Cover image for Green plastics : an introduction to the new science of biodegradable plastics
Title:
Green plastics : an introduction to the new science of biodegradable plastics
Author:
Stevens, E. S. (Eugene S.), 1938-
Publication Information:
Princeton : Princeton University Press, [2002]

©2002
Physical Description:
ix, 238 pages : illustrations ; 25 cm
Language:
English
Contents:
pt. 1. Plastics -- ch. 1. The age of plastics -- ch. 2. Plastics as materials -- ch. 3. Plastics and the environment -- ch. 4. The chemical nature of plastics -- ch. 5. Plastics degradation -- pt. 2. Bioplastics -- ch. 6. Biopolymers -- ch. 7. The reemergence of bioplastics -- ch. 8. Factors affecting growth -- ch. 9. Prospects for the future.
ISBN:
9780691049670
Format :
Book

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Call Number
Material Type
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Status
Central Library TP1180.B55 S74 2002 Adult Non-Fiction Non-Fiction Area
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Summary

Summary

Plastics are everywhere. Bags, bank cards, bottles, and even boats can all be made of this celebrated but much-maligned material. Yet most of us know next to nothing about plastics. We do know that they are practical and cheap--but they also represent a huge environmental problem, for they literally take ages to decompose. In this engaging book, E.S. Stevens tells us everything we have always wondered about plastics and of the efforts, in America, Europe, and Asia, to develop a new breed of environmentally friendly plastics. He points to a possible future where plastics will no longer be made of petroleum, but of plants.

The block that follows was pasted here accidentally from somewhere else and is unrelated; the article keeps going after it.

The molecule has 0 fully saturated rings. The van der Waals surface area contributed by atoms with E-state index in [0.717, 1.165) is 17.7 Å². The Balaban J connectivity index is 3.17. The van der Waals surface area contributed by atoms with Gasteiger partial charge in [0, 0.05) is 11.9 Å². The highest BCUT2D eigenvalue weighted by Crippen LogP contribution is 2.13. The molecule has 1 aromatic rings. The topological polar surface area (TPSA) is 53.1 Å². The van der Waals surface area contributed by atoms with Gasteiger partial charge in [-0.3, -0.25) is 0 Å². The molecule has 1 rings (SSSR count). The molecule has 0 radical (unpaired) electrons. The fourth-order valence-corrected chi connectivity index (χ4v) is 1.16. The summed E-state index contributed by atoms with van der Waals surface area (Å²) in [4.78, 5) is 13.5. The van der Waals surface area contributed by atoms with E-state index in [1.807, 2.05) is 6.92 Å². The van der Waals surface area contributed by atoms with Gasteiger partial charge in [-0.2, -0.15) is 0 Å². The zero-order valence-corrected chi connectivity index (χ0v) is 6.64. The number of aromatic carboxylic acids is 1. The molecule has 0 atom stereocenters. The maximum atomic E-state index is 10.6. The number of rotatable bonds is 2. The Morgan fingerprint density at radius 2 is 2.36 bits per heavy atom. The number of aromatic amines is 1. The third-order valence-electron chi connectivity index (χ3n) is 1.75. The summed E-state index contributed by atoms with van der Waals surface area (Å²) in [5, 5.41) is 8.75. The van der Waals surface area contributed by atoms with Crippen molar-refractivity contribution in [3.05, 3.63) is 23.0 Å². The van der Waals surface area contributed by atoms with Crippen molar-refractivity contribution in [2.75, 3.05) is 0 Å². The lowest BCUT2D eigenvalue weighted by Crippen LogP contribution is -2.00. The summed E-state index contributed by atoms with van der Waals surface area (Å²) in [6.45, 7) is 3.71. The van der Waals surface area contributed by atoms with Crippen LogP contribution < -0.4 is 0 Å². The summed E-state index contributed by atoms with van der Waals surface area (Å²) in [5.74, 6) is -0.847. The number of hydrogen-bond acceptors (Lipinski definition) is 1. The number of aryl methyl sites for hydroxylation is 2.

The first two chapters assess the increased use of plastics as a relatively new alternative to other materials. The third chapter introduces us to their impact on the environment and strategies for their disposal or recycling. The next two chapters cover basic concepts and terms used in polymer sciences and provide some basic chemistry. With these fundamentals in tow, the author compares how petroleum-based and biological polymers are made, and the various ways in which they decompose. He acquaints readers with the emerging technologies, their commercial viability, and their future. Finally, instructions are given for preparing basic bioplastics using readily available materials.